The ticking of the clock and the buzzing in his ears began to wear. Lambert laid his head back again, breathing deep, blinking at the dark ceiling. These peaceful scholars dragged to war, and for what? Just for the Sway to flatten them on the battlefield, for ignorance to take another point. Not just ignorance, but enforced ignorance. Secrecy mandated from the top down, carefully guarded from prying eyes. That was what the Sway had in store for Neopia, and seemingly what they had been perpetrating for most of recorded history.
Again he returned to his work. The clock joined the ringing of his ears joined his loud breathing as he read the same paragraph three times. Had the Sway started the war, or sought to end it? Evidence for both. Where had they come from? This writer thought somewhere North. The last had thought somewhere West. But no one had been specific. Who was their founder? "A brilliant young Neopet." Oh, a "neopet," how helpful. What a glaring lack of education—once the Seekers were back in order, he must make sure to mandate a course on how to properly document one's findings, with regular exams and weekly exercises. No, daily! And—
He sighed through his teeth and refocused. This "brilliant young Neopet", maybe from the north and maybe not, had organized what might have been the Sway, almost too many years ago to be believed, according to a single handwritten account that was not even dated and had a lovely pattern of burns all along the right-hand edge where one might have expected to find an author's name. Lambert could have screamed.
This is pointless, dear Lambert, pointless—
He had to find the answer, but he wasn't getting it here. He rose heavily and lifted the stack of books and documents that he'd been on for the past several hours, feeling their weight and jutting hard corners in his ribs. Gently, he laid them on the next table, careful to keep their order, then returned to the makeshift bookcase at the other end of the tent—though really it was only boards and bricks, but it was a bookcase for now. A wall of titles and dates expanded up into the shadows, and he craned his neck to look up at them, feeling his insignificance as the wind howled outside, the weight of ignorance like a millstone on his back.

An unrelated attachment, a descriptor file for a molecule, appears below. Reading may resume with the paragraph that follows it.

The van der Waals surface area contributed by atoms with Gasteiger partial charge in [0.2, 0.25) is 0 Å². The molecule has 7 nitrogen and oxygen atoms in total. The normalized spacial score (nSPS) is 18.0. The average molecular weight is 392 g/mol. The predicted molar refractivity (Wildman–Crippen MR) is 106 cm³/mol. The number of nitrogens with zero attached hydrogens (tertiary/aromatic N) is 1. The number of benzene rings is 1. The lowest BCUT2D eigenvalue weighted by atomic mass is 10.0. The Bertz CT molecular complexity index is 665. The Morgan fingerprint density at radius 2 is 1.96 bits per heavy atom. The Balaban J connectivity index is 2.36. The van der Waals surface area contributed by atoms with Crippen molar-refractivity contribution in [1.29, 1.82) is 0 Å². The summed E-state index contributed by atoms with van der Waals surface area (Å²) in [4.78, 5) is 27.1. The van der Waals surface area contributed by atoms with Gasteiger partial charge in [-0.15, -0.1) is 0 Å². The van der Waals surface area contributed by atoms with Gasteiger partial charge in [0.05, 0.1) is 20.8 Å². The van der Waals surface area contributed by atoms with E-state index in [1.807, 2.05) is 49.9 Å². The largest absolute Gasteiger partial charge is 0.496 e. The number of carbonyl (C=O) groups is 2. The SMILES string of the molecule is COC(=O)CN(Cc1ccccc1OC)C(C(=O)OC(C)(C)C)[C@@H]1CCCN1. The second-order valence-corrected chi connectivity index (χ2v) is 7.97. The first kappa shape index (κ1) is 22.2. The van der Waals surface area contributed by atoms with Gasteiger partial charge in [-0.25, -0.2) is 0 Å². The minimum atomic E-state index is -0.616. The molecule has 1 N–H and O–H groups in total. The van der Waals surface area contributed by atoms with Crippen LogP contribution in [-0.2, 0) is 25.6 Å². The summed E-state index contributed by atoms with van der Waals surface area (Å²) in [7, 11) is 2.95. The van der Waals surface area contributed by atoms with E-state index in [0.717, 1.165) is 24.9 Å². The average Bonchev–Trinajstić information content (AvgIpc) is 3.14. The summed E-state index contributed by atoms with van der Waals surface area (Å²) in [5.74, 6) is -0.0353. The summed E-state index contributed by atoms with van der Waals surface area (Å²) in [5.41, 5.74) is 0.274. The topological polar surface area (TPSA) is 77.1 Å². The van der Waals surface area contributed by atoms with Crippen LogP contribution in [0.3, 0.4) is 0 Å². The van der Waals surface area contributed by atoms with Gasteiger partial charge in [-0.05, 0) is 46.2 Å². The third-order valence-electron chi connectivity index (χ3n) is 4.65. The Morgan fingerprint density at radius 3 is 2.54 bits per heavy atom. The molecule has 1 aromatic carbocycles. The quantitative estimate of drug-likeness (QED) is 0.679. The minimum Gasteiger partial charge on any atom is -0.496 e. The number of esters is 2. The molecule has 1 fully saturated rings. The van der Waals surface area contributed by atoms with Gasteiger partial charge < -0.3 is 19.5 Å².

Come on, now, is the next batch really going to reveal anything new? How much time do you have to find it? Is there anything more to be done?
It towered. Stuffed to bursting with everything he'd asked to be delivered from the archives. So much to be done, so much done already, and so precious little to show for it.
Listen to that clock.
Lambert took a deep breath, then picked out a book. Then the next, then the third. He cradled them in his arms like children. Tyrannian History. Faerie Prophecies. 500 Days in Neopia. Words of the Ancients. Their edges pained him, and as their weight filled his hands, tiny sparks began to gather at the edges of his vision. He went back to the worktable and began laying the tomes out in neat rows, blinking back tears of irritation from the dust, and then from the helplessness. He sat in the creaking chair, still blinking, blinking away the sparks in the shadow and light, shutting out everything around him down to the shine of the dying candle. If he could find out where they were based. Find a name, determine its culture of origin. Find one single clue. Then they could track them down, find them, break the operation, get some answers out of them. It had to end. They would take the obelisk back. Take Neopia back.
The battle is already lost, you know.
Lambert laid his head on the table. The night sank in, his arms aching, eyes stinging. The floor seemed to rock beneath him like a boat on the waves.
Then the buzzing in his ears finally ended. And the burn in his eyes softened, the sparks bidding him good night. The ache in his arms subsided, and the voice in his brain began to drift away:
Lambert, Lambert. You're a simple scholar from the hills of Brightvale. Not meant to shoulder the world this way. Not built for this sort of pressure. Why not sleep? Just for a little while? All the rest can wait, and oh, how late it is. Listen to that clock.
Touched by his elbow, Words of the Ancients fell from the table, landing face-down on the damp tent floor until the pages bled. He did not notice, did not stir, silenced for the night.
And Apathy left for the next lit tent, blowing out the candle as he went.